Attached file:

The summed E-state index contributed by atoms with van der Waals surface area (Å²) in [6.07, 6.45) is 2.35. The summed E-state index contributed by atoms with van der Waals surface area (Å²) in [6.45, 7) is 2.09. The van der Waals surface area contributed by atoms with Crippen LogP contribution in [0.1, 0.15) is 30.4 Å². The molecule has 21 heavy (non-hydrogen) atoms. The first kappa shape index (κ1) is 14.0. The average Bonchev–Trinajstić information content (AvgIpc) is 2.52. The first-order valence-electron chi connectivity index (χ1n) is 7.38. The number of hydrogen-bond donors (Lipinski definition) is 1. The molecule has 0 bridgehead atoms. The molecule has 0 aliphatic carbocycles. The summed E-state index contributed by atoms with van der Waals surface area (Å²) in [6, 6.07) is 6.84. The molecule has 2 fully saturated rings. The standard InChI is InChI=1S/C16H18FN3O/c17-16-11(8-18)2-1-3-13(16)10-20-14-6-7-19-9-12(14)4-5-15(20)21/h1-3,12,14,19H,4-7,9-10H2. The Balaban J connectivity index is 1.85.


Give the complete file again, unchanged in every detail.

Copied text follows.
The summed E-state index contributed by atoms with van der Waals surface area (Å²) in [6.07, 6.45) is 2.35. The summed E-state index contributed by atoms with van der Waals surface area (Å²) in [6.45, 7) is 2.09. The van der Waals surface area contributed by atoms with Crippen LogP contribution in [0.1, 0.15) is 30.4 Å². The molecule has 21 heavy (non-hydrogen) atoms. The first kappa shape index (κ1) is 14.0. The average Bonchev–Trinajstić information content (AvgIpc) is 2.52. The first-order valence-electron chi connectivity index (χ1n) is 7.38. The number of hydrogen-bond donors (Lipinski definition) is 1. The molecule has 0 bridgehead atoms. The molecule has 0 aliphatic carbocycles. The summed E-state index contributed by atoms with van der Waals surface area (Å²) in [6, 6.07) is 6.84. The molecule has 2 fully saturated rings. The standard InChI is InChI=1S/C16H18FN3O/c17-16-11(8-18)2-1-3-13(16)10-20-14-6-7-19-9-12(14)4-5-15(20)21/h1-3,12,14,19H,4-7,9-10H2. The Balaban J connectivity index is 1.85.